Facebook tests group video chat app called Bonfire

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Facebook is making another foray into the group video chat space.

Facebook has rolled out a standalone mobile app in Denmark called Bonfire that enables people to host video calls with multiple people. The Next Web first reported the news on Wednesday, which a Messenger spokesperson later confirmed.

“At Facebook Inc. we continue to build and test new products and services. We already have many great experiences for people to video chat in groups, or as individuals, across the family of apps, including Messenger. We are interested in how everyone uses technology and how we can build great experiences for them. We’re running a very small test in Denmark of an app we call Bonfire. We have nothing further to share at this time,” said the Messenger spokesperson in an emailed statement.

While limited to Denmark for now, Bonfire may portend a broader attempt by Facebook to corner the fledgling group video chat market. Of course, there are already platforms for group video chats. Google’s Hangouts and Microsoft’s Skype offer group video calling. And standalone apps centered on group video chat, like Houseparty, have emerged.

There is also Facebook’s own messaging service, Messenger, that added group video calling in December 2016. That begs the question of why Facebook would roll out a standalone group video calling app when it already has the feature in a product whose user base spans 1.2 billion people. The answer is unclear. Perhaps people aren’t hosting group video chats within Messenger and, for whatever reason, may be more comfortable doing so in a different app and maybe one not so closely associated with Facebook.

Odd as that may sounds, Facebook isn’t opposed to making an all-hands-on-deck assault on an emerging product category, as evidenced by Facebook’s and Instagram’s and Messenger’s and WhatsApp’s cloning of Snapchat’s Stories feature. And there’s a related wrinkle: Snapchat does not yet support group video calling in its app, creating an opportunity for Facebook to potentially one-up its rival.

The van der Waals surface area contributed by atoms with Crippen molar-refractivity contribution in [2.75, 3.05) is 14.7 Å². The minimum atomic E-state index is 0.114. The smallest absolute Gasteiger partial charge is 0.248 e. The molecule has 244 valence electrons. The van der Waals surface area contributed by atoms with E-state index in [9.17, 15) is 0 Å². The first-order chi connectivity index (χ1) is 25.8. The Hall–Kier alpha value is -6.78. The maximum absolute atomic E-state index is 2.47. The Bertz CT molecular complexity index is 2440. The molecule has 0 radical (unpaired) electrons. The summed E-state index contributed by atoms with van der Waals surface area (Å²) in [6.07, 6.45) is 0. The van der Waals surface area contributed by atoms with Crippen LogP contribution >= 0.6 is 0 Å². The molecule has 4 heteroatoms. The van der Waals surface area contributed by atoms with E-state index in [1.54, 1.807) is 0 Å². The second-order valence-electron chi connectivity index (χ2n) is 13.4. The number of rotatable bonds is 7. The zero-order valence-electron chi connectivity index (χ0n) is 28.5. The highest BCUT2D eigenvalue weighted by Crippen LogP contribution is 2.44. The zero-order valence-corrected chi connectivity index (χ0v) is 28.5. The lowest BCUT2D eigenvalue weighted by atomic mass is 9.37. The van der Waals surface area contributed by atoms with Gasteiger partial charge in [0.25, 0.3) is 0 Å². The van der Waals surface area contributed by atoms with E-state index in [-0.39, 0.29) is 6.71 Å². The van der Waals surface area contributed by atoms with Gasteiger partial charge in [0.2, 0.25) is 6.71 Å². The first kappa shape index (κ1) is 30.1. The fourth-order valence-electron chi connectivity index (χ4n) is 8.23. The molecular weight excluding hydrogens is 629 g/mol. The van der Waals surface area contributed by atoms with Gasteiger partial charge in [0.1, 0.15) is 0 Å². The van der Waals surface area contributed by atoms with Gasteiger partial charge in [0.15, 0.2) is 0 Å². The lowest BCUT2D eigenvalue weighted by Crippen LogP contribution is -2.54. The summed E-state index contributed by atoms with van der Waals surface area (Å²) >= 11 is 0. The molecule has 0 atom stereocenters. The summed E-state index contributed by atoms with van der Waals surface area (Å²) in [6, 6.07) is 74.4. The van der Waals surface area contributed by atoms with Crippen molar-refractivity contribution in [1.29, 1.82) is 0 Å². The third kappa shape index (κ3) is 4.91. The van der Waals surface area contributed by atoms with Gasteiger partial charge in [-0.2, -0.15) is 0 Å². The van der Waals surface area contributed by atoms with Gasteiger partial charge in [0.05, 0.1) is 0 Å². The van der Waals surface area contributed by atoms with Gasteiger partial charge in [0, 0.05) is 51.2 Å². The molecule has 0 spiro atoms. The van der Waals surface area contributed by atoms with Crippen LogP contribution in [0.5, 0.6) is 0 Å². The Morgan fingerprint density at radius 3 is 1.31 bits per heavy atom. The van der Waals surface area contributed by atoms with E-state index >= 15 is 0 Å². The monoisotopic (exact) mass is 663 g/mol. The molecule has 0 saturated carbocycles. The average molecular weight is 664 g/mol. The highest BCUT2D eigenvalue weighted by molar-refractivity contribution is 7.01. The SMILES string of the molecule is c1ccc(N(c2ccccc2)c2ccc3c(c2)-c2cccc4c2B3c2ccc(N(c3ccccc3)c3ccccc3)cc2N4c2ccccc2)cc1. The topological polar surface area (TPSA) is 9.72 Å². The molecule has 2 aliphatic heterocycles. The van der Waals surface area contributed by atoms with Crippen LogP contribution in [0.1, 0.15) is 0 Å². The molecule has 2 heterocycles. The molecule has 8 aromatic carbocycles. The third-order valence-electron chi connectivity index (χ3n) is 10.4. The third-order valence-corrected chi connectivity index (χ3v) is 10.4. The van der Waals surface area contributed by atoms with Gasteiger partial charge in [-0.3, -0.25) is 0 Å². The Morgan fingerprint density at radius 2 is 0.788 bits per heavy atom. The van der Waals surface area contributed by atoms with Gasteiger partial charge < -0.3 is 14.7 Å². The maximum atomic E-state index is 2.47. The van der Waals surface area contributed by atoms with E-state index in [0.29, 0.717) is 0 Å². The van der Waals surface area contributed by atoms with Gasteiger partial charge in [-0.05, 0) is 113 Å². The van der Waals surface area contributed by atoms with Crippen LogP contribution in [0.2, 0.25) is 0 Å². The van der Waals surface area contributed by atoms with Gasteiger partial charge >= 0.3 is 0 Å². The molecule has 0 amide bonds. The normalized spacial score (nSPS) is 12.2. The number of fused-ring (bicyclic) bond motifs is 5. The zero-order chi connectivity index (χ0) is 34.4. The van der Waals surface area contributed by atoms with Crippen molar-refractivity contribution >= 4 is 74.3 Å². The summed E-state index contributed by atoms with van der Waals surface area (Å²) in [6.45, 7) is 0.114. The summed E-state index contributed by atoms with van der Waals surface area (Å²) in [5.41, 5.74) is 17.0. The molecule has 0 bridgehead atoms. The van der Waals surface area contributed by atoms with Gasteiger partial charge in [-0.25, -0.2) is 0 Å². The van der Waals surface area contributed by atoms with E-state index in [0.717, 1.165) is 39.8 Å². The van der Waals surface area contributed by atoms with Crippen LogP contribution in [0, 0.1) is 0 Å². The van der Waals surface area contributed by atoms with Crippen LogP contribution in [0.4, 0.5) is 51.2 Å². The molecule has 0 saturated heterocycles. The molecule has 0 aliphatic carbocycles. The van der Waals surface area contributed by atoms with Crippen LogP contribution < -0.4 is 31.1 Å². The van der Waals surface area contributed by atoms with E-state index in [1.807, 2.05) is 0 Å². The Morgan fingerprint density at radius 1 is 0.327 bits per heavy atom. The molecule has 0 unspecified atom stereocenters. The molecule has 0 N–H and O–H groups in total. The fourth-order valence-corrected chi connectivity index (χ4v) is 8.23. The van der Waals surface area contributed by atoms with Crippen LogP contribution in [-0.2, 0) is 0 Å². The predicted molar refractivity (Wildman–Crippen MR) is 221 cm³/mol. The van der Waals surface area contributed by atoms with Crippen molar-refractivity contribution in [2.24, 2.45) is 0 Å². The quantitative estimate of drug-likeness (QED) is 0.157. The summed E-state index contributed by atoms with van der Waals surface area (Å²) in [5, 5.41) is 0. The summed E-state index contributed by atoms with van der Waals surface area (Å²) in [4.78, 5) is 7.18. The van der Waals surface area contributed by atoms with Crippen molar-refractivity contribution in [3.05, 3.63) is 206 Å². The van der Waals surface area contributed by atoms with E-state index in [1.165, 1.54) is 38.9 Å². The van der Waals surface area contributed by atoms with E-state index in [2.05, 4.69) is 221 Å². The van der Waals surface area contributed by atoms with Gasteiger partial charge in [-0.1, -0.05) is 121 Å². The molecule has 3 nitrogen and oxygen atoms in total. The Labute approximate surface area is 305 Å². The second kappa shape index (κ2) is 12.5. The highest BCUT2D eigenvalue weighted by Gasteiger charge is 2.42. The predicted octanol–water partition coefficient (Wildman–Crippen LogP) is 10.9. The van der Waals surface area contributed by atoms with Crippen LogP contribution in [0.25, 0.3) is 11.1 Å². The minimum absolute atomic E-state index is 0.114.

If and when Facebook rolls out Bonfire beyond Denmark, the next question centers on how it benefits Facebook’s business. The answer is most likely ads, given that Facebook’s business is largely ad sales. That could translate into brands creating branded Snapchat-style filters and effects that people can use when chatting with friends.

Facebook could also open up the app to brands, which it has done with Messenger, though that might be uniquely difficult. Unlike text conversations, video calls would seem to be impossible to scale and automate.

Facebook could link Bonfire with its other properties for brands, which it has also done with Messenger. In this case, a brand could promote an invitation-only group video chat with a celebrity spokesperson through ads on Facebook and Instagram, have people message its Messenger bot on why they should receive an invite, and then use Bonfire to host the chat.


About The Author

Tim Peterson, Third Door Media’s Social Media Reporter, has been covering the digital marketing industry since 2011. He has reported for Advertising Age, Adweek and Direct Marketing News. A born-and-raised Angeleno who graduated from New York University, he currently lives in Los Angeles. He has broken stories on Snapchat’s ad plans, Hulu founding CEO Jason Kilar’s attempt to take on YouTube and the assemblage of Amazon’s ad-tech stack; analyzed YouTube’s programming strategy, Facebook’s ad-tech ambitions and ad blocking’s rise; and documented digital video’s biggest annual event VidCon, BuzzFeed’s branded video production process and Snapchat Discover’s ad load six months after launch. He has also developed tools to monitor brands’ early adoption of live-streaming apps, compare Yahoo’s and Google’s search designs and examine the NFL’s YouTube and Facebook video strategies.


 

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